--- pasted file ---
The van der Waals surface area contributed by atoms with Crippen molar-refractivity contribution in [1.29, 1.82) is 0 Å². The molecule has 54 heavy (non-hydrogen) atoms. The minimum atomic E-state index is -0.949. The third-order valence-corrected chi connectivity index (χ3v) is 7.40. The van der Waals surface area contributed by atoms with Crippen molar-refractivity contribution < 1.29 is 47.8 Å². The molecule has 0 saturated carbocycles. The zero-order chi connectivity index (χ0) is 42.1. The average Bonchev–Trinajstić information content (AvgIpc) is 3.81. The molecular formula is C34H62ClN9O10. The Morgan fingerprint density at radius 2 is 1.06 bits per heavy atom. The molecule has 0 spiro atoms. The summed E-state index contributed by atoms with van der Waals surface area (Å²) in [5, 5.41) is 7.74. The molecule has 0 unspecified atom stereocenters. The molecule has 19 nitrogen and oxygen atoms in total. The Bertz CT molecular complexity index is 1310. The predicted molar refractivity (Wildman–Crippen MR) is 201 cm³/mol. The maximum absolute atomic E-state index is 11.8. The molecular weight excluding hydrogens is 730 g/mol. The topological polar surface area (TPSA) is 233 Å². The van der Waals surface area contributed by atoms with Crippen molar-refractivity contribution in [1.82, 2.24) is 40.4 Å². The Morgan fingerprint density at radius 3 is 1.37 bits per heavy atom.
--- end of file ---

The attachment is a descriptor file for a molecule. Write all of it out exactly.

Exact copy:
The van der Waals surface area contributed by atoms with Crippen molar-refractivity contribution in [1.29, 1.82) is 0 Å². The molecule has 54 heavy (non-hydrogen) atoms. The minimum atomic E-state index is -0.949. The third-order valence-corrected chi connectivity index (χ3v) is 7.40. The van der Waals surface area contributed by atoms with Crippen molar-refractivity contribution < 1.29 is 47.8 Å². The molecule has 0 saturated carbocycles. The zero-order chi connectivity index (χ0) is 42.1. The average Bonchev–Trinajstić information content (AvgIpc) is 3.81. The molecular formula is C34H62ClN9O10. The Morgan fingerprint density at radius 2 is 1.06 bits per heavy atom. The molecule has 0 spiro atoms. The summed E-state index contributed by atoms with van der Waals surface area (Å²) in [5, 5.41) is 7.74. The molecule has 0 unspecified atom stereocenters. The molecule has 19 nitrogen and oxygen atoms in total. The Bertz CT molecular complexity index is 1310. The predicted molar refractivity (Wildman–Crippen MR) is 201 cm³/mol. The maximum absolute atomic E-state index is 11.8. The molecular weight excluding hydrogens is 730 g/mol. The topological polar surface area (TPSA) is 233 Å². The van der Waals surface area contributed by atoms with Crippen molar-refractivity contribution in [1.82, 2.24) is 40.4 Å². The Morgan fingerprint density at radius 3 is 1.37 bits per heavy atom.